SALISBURY — Race relations expert Tehama Lopez Bunyasi said she believes racial progress doesn’t come naturally.
In the recent Zoom talk “Committing to Antiracism,” hosted by the Scoville Memorial Library, Bunyasi shared her thoughts on achieving racial equality. About 40 people watched the nearly 90-minute discussion.
Bunyasi said supporting the Black Lives Matter movement goes much deeper than whether one voted for or against a particular candidate. Instead, she said action needs to be taken, which can be done nationally and on the local level.
“If you know what’s going on in your local community and your state, if you know what those battles are, you can partake in them and do something,” said Bunyasi, a professor at the Jimmy and Rosalynn Carter School for Peace and Conflict Resolution at George Mason University and co-author of “Stay Woke: A People's Guide to Making All Black Lives Matter.”
Bunyasi said taking action on issues one feels strongly about can produce impactful results, and referred to the recent Georgia Senate runoff election. She said regardless of whether one liked the events, “people turned out. An organization knocked on 2 million doors between November and a few days ago.”
She referred to the Black Voters Matter Georgia bus tour and outreach campaign, which had a national effect. “They take the time to talk. They go to all kinds of places and they say, ‘Your voice matters. Let’s get you registered. Now you need to turn out,’” she said.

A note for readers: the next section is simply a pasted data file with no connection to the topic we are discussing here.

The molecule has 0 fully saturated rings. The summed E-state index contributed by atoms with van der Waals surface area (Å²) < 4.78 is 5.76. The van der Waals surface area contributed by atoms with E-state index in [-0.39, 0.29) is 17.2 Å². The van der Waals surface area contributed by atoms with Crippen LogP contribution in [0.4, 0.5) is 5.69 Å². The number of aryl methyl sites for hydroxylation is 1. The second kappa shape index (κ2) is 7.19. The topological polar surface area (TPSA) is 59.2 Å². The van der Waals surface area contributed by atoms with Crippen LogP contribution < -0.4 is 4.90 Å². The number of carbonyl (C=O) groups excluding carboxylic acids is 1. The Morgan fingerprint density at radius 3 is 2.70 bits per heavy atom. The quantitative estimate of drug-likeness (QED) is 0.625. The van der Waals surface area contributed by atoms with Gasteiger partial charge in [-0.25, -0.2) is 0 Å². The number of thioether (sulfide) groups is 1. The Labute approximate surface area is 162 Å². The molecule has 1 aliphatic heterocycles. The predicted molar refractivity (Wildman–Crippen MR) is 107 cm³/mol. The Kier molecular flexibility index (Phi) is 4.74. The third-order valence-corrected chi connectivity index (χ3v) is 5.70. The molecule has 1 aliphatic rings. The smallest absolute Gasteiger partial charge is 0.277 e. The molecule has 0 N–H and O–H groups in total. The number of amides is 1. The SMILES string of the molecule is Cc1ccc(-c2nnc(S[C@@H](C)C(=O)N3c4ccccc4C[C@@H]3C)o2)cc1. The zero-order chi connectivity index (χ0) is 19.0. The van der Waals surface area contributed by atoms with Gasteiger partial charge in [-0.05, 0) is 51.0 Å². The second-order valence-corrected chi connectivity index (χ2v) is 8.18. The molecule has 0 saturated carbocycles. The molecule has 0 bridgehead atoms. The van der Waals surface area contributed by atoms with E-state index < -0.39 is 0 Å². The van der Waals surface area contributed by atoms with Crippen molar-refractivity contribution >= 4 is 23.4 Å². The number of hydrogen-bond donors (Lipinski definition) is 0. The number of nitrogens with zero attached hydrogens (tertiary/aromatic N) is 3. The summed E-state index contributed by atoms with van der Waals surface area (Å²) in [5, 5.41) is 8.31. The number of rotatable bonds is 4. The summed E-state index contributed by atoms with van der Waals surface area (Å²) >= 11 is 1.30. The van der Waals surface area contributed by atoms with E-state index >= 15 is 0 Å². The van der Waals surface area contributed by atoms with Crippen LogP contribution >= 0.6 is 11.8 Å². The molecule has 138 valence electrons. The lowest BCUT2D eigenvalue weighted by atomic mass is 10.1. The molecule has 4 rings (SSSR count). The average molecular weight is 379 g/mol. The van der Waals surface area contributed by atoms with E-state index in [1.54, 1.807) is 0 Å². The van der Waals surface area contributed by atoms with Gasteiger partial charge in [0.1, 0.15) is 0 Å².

According to Bunyasi, many white people are too “timid” when reacting to unfair treatment of Black people.
“There seems to be a lot of white people seeking permission from people of color, saying, ‘Is this OK?’ ‘Am I doing this OK?’” she said.
As a woman of color, she said she finds it “refreshing” whenever she sees white people get “pissed off” about inequality between races.
“I need white people to be angry and I need them to get organized and do so in a way that is also informed with solidarity,” she said.
Many steps can be taken to support the BLM movement, she said. Her suggestions include shopping at Black-owned stores on a regular basis and buying books for children that feature Black people.
Additionally, she encourages everyone to develop strong ties with those outside their race. “We live in a really segregated society,” she said. “The fact that there are so many people who just don’t have somebody else in another racial group who they rely on — that’s a big problem.”
According to Bunyasi, despite the progress that has been made toward racial equality, there’s still much more to go.
“We think of ourselves having broken down all these legal barriers,” she said. “But look at the neighborhoods that we live in, look at the towns we live in, look at the schools.”